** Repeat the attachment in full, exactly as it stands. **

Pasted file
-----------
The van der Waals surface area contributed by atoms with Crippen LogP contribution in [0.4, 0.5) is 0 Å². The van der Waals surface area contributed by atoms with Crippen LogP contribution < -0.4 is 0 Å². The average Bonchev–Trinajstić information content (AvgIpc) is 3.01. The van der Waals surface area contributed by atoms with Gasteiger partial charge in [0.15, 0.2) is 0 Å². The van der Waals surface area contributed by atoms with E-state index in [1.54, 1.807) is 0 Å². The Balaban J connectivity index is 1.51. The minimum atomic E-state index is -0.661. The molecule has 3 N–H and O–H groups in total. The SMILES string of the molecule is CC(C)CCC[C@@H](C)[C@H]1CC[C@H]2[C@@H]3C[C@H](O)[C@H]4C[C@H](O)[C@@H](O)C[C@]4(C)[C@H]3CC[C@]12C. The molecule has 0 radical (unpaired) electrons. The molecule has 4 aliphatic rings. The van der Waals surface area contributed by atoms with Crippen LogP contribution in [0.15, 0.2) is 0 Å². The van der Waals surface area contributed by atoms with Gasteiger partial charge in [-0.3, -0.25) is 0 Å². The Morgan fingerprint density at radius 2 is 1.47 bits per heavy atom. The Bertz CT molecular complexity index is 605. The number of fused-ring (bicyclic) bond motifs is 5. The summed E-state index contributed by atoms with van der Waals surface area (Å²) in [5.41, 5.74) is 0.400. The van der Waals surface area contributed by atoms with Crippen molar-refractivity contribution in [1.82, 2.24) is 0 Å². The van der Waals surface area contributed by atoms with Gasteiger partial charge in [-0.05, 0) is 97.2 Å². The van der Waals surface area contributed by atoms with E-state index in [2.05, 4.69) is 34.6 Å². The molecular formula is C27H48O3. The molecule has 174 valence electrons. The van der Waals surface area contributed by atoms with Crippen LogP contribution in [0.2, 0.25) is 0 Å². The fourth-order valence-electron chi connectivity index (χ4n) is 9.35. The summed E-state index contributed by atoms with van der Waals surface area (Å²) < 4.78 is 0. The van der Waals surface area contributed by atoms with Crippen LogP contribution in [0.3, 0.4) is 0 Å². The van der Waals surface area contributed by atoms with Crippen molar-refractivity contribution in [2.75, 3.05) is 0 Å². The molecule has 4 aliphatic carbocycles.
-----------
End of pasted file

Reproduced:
The van der Waals surface area contributed by atoms with Crippen LogP contribution in [0.4, 0.5) is 0 Å². The van der Waals surface area contributed by atoms with Crippen LogP contribution < -0.4 is 0 Å². The average Bonchev–Trinajstić information content (AvgIpc) is 3.01. The van der Waals surface area contributed by atoms with Gasteiger partial charge in [0.15, 0.2) is 0 Å². The van der Waals surface area contributed by atoms with E-state index in [1.54, 1.807) is 0 Å². The Balaban J connectivity index is 1.51. The minimum atomic E-state index is -0.661. The molecule has 3 N–H and O–H groups in total. The SMILES string of the molecule is CC(C)CCC[C@@H](C)[C@H]1CC[C@H]2[C@@H]3C[C@H](O)[C@H]4C[C@H](O)[C@@H](O)C[C@]4(C)[C@H]3CC[C@]12C. The molecule has 0 radical (unpaired) electrons. The molecule has 4 aliphatic rings. The van der Waals surface area contributed by atoms with Crippen LogP contribution in [0.15, 0.2) is 0 Å². The van der Waals surface area contributed by atoms with Gasteiger partial charge in [-0.3, -0.25) is 0 Å². The Morgan fingerprint density at radius 2 is 1.47 bits per heavy atom. The Bertz CT molecular complexity index is 605. The number of fused-ring (bicyclic) bond motifs is 5. The summed E-state index contributed by atoms with van der Waals surface area (Å²) in [5.41, 5.74) is 0.400. The van der Waals surface area contributed by atoms with Crippen molar-refractivity contribution in [1.82, 2.24) is 0 Å². The van der Waals surface area contributed by atoms with Gasteiger partial charge in [-0.05, 0) is 97.2 Å². The van der Waals surface area contributed by atoms with E-state index in [2.05, 4.69) is 34.6 Å². The molecular formula is C27H48O3. The molecule has 174 valence electrons. The van der Waals surface area contributed by atoms with Crippen LogP contribution in [0.2, 0.25) is 0 Å². The fourth-order valence-electron chi connectivity index (χ4n) is 9.35. The summed E-state index contributed by atoms with van der Waals surface area (Å²) < 4.78 is 0. The van der Waals surface area contributed by atoms with Crippen LogP contribution in [0.3, 0.4) is 0 Å². The van der Waals surface area contributed by atoms with Crippen molar-refractivity contribution in [2.75, 3.05) is 0 Å². The molecule has 4 aliphatic carbocycles.